Channel all of your anger and loneliness into something creative. As Crews says, “Sexual energy is creative energy.” Doing something else, like picking up a book or playing guitar or running a mile instead of watching porn, will feel awkward and uncomfortable at first, but that’s because you’re digging new neural pathways. You’re telling your brain that the old way of responding is wrong, and you’re sending it to do something new. Eventually, these new practices will become habits, and your old way of doing things, of fleeing to pornography, will fade away.

Celebrate your victories.

Obviously, porn shouldn’t be part of your celebration, but schedule breaks, treats, and rewards for yourself. Maybe you treat your family to a fancy meal out for every two weeks that you’re porn-free. Or buy yourself something cool that you’ve been eyeing. If you’re focusing on a creative hobby instead of porn, like drawing, celebrate accomplishments there too. Maybe you drew for two hours instead of watching porn. Maybe you drew something that you’re particularly proud of. Celebrate those accomplishments!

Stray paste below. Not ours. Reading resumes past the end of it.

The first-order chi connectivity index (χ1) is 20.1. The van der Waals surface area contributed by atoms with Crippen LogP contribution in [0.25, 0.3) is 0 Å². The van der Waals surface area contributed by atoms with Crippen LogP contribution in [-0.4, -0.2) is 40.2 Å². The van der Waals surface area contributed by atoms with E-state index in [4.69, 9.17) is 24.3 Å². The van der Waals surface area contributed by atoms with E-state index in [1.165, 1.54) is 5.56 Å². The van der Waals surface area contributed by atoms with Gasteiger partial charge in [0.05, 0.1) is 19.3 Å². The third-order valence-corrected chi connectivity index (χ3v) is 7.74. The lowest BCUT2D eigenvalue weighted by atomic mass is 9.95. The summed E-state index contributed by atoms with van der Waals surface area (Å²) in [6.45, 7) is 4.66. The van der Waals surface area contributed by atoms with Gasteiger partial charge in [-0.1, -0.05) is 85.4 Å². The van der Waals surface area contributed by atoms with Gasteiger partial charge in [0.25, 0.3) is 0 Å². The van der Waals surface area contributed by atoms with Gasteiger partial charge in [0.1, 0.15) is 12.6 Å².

When you trip up, forgive yourself and move forward.

You may fail, especially early on. You’re working against years of porn habits. Of course you’re going to go down the wrong trail. The important thing is to pick yourself up, dust yourself off, and keep moving forward. Don’t wallow in self-pity, don’t beat yourself over the head, and most importantly, don’t give up! You didn’t dig the original channels to the swamp of porn in a day; you’re not going to solve them in a day, or even necessarily a month or a year. But that doesn’t mean you should just give up. Keep on trying, and eventually you will train yourself away from pornography.

Related: In Case of Relapse

How to Get Started with New Habits

We frequently cover the first point here at Covenant Eyes, and the second, fourth, and fifth are all fairly self-explanatory. But what about the third? What about those new habits we’re supposed to build?